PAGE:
Setting is a small, isolated town populated by a community whose horizons are, to say the least, limited. One afternoon the place is thrown into confusion when a car containing four members of the local bowling club — driver Margot (Lynette Curran), Nell (Monica Maugham), Jean (Patricia Kennedy) and Carmel (Lois Ramsey) — runs off the road and overturns, trapping the women inside.
First on the scene is Maurie (Paul Chubb), a slow-witted pig farmer, who alerts the Emergency Services. Volunteers spring into action, and two fire engines speed to the crash scene, one containing Carmel’s husband, Ted (Terry Norris). But the local police constable is nowhere to be found, and the ambulance heads off in entirely the wrong direction, due to confusion over whether the accident happened on the road to Nhill (pronounced “nil”) or on Nhill Road.
Maurie and local vegetable grower Brian (a hilarious Bill Young) prove inept at handling the crisis, but somehow the four women struggle out of the crashed vehicle themselves. Margot’s apparent g.f., Alice (Kerry Walker), isn’t amused by Brian’s awkward attempts to ingratiate himself with Margot. Eventually Bret the cop (Matthew Dyktynski) emerges from the bedroom of the farmer’s wife, last to arrive at the site of the incident.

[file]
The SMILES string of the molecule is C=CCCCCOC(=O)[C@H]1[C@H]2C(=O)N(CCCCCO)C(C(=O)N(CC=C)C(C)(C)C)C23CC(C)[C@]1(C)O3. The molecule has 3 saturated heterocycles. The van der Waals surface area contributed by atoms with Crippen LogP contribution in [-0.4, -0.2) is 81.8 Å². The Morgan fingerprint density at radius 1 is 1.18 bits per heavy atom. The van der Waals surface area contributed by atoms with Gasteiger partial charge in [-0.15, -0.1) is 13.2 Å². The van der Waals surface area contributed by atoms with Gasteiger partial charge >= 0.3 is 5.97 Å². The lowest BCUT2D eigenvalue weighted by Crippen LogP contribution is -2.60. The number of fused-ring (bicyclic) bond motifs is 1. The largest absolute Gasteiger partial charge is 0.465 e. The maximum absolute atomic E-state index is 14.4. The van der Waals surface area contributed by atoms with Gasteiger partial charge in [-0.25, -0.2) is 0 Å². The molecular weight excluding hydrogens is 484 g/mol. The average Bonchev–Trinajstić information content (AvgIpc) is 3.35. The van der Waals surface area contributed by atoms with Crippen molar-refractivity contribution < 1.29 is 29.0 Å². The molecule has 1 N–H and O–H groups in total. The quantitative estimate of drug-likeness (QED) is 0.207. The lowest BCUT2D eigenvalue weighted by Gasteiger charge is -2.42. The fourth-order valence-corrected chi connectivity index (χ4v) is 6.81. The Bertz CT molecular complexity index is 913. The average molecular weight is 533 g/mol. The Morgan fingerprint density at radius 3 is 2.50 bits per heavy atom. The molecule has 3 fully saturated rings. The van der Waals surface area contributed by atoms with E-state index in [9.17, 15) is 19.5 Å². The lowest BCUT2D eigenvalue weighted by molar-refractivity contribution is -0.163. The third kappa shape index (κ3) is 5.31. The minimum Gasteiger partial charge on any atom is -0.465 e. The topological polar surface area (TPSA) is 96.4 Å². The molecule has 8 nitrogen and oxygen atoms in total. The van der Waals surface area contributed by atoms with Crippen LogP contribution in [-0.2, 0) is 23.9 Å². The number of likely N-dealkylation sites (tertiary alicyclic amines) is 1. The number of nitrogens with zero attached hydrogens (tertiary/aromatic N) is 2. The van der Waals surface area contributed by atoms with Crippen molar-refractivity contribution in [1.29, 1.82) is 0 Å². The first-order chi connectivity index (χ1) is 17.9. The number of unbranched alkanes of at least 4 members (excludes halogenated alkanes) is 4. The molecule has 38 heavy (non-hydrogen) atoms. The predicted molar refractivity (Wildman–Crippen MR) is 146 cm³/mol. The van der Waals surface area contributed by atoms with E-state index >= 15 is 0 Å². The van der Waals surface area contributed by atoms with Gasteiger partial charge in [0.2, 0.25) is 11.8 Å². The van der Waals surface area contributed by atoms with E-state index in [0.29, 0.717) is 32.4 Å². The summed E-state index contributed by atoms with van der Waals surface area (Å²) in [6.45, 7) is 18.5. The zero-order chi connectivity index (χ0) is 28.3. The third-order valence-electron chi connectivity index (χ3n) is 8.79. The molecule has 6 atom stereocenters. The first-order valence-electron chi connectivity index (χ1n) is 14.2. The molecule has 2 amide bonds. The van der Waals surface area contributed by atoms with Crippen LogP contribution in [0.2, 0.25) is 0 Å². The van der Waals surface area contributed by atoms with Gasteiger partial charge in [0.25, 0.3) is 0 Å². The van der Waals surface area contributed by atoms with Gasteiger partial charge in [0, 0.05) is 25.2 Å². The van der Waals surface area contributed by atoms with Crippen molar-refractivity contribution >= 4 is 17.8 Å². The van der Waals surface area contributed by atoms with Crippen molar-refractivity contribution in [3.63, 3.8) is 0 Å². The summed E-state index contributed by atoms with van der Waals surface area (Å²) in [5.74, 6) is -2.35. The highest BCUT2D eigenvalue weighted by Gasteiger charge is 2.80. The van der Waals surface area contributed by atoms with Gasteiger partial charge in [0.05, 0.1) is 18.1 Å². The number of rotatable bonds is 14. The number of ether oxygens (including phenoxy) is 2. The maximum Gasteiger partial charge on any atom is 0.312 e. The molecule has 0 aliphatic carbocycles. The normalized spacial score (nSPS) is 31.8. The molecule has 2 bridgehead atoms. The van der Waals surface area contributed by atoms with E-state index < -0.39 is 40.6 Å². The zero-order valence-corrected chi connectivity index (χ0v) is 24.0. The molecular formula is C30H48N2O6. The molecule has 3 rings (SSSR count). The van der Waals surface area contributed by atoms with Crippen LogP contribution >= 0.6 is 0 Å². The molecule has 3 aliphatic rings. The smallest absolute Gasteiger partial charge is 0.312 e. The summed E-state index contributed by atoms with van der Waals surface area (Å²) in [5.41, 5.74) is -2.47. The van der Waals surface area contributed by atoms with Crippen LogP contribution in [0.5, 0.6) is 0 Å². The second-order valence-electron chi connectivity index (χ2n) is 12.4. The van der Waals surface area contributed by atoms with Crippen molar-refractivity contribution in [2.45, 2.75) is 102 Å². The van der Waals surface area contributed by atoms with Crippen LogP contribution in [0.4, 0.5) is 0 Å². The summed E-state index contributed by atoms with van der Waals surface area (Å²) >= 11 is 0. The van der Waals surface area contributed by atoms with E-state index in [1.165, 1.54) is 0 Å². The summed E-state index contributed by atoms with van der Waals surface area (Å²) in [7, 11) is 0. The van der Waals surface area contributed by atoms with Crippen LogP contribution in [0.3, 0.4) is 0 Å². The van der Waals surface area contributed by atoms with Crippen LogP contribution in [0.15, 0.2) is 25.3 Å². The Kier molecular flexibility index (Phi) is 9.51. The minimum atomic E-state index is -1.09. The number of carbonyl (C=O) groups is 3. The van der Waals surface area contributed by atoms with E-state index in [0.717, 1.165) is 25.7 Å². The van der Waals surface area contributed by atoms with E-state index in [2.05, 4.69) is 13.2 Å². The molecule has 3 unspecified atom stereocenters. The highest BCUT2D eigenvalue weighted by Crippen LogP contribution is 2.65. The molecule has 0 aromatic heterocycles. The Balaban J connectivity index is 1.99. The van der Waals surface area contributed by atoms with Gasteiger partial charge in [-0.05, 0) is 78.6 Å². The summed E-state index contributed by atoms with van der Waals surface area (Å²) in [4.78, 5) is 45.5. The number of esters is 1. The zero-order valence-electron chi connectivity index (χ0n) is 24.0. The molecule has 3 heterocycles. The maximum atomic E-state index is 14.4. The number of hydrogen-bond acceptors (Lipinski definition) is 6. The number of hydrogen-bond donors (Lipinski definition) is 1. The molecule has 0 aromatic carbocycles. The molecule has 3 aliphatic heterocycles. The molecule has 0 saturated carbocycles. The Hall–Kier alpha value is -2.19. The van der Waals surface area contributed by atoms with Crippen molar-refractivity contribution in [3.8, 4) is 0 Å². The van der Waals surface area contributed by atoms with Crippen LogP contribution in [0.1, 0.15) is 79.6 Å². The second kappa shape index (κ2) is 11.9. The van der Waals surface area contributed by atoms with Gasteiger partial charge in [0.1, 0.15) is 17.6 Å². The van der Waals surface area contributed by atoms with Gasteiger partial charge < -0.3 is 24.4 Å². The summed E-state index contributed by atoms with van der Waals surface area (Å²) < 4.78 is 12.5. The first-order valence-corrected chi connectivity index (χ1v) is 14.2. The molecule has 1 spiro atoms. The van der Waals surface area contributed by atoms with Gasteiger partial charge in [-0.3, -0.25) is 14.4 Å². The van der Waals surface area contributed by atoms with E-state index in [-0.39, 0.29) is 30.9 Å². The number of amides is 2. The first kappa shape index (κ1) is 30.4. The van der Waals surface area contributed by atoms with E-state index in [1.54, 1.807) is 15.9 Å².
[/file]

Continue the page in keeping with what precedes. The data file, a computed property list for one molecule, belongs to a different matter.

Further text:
Storyline is modest indeed, but thanks to sharply etched characters and fine ensemble performances, the film is mostly pleasurable and chucklesome. Director Brooks and scripter Tilson have a sharp ear for the Australian vernacular, but it is questionable if audiences overseas will appreciate the jokes. At times pic adopts a rather patronizing attitude toward its gormless yokels and befuddled old-timers, but the actors inhabit their roles so effectively that misgivings are kept pretty much at bay.
Especially notable in a generally excellent ensemble are Young’s accident-prone Brian, Alwyn Kurts’ forgetful Jack, Tony Barry’s tenacious Jim, Walker’s protective Alice, Chubb’s distracted Maurie and Kennedy’s bewildered Jean. Bill Hunter is solid in the extraneous role of narrator. Even more extraneous, and a major miscalculation, is the voiceover narration, presumably the Voice of God, used at intervals. This disembodied being, powerfully voiced by columnist- broadcaster (and former film producer) Phillip Adams, intones loftily about death and destiny, but seems to belong to another, far more pretentious, movie.
Tech credits are uniformly excellent, particularly the solid camerawork of Nicolette Freeman, who uses frequent aerial shots to pinpoint locations of the various characters who miss connecting with one another with alarming regularity. Elizabeth Drake’s bouncy, repetitive music score is a useful addition to this modest, flawed, but generally engaging production.